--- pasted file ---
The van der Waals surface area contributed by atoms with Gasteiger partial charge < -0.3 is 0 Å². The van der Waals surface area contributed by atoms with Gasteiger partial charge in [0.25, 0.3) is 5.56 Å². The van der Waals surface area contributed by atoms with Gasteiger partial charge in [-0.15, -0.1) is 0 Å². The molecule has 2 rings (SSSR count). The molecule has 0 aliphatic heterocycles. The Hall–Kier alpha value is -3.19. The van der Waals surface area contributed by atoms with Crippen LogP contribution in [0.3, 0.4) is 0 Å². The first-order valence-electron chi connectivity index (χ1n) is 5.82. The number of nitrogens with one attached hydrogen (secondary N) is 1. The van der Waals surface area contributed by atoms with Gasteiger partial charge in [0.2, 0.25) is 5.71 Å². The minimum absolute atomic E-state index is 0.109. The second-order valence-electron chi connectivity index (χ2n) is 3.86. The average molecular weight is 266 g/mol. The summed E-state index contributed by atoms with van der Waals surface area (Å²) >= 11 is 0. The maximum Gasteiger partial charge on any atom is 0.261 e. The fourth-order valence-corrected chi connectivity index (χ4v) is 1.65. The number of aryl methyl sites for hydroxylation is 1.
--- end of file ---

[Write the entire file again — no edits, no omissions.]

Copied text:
The van der Waals surface area contributed by atoms with Gasteiger partial charge < -0.3 is 0 Å². The van der Waals surface area contributed by atoms with Gasteiger partial charge in [0.25, 0.3) is 5.56 Å². The van der Waals surface area contributed by atoms with Gasteiger partial charge in [-0.15, -0.1) is 0 Å². The molecule has 2 rings (SSSR count). The molecule has 0 aliphatic heterocycles. The Hall–Kier alpha value is -3.19. The van der Waals surface area contributed by atoms with Crippen LogP contribution in [0.3, 0.4) is 0 Å². The first-order valence-electron chi connectivity index (χ1n) is 5.82. The number of nitrogens with one attached hydrogen (secondary N) is 1. The van der Waals surface area contributed by atoms with Gasteiger partial charge in [0.2, 0.25) is 5.71 Å². The minimum absolute atomic E-state index is 0.109. The second-order valence-electron chi connectivity index (χ2n) is 3.86. The average molecular weight is 266 g/mol. The summed E-state index contributed by atoms with van der Waals surface area (Å²) >= 11 is 0. The maximum Gasteiger partial charge on any atom is 0.261 e. The fourth-order valence-corrected chi connectivity index (χ4v) is 1.65. The number of aryl methyl sites for hydroxylation is 1.